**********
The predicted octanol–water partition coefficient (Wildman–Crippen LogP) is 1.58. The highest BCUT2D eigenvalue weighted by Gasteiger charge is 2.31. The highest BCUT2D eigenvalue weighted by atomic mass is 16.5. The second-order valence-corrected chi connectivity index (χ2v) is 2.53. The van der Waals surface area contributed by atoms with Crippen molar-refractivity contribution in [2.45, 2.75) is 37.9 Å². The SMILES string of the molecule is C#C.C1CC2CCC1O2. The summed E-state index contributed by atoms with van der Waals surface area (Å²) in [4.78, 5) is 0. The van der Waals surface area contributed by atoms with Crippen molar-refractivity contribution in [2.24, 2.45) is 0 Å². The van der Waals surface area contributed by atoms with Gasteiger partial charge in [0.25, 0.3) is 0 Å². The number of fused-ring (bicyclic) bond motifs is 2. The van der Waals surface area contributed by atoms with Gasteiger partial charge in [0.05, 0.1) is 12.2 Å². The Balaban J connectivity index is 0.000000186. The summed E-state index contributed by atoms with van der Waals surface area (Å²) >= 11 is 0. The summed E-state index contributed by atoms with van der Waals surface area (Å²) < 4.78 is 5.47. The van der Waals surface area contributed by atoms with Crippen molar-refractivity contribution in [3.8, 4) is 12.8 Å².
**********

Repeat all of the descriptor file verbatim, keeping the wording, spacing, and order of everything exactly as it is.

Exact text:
The predicted octanol–water partition coefficient (Wildman–Crippen LogP) is 1.58. The highest BCUT2D eigenvalue weighted by Gasteiger charge is 2.31. The highest BCUT2D eigenvalue weighted by atomic mass is 16.5. The second-order valence-corrected chi connectivity index (χ2v) is 2.53. The van der Waals surface area contributed by atoms with Crippen molar-refractivity contribution in [2.45, 2.75) is 37.9 Å². The SMILES string of the molecule is C#C.C1CC2CCC1O2. The summed E-state index contributed by atoms with van der Waals surface area (Å²) in [4.78, 5) is 0. The van der Waals surface area contributed by atoms with Crippen molar-refractivity contribution in [2.24, 2.45) is 0 Å². The van der Waals surface area contributed by atoms with Gasteiger partial charge in [0.25, 0.3) is 0 Å². The number of fused-ring (bicyclic) bond motifs is 2. The van der Waals surface area contributed by atoms with Gasteiger partial charge in [0.05, 0.1) is 12.2 Å². The Balaban J connectivity index is 0.000000186. The summed E-state index contributed by atoms with van der Waals surface area (Å²) >= 11 is 0. The summed E-state index contributed by atoms with van der Waals surface area (Å²) < 4.78 is 5.47. The van der Waals surface area contributed by atoms with Crippen molar-refractivity contribution in [3.8, 4) is 12.8 Å².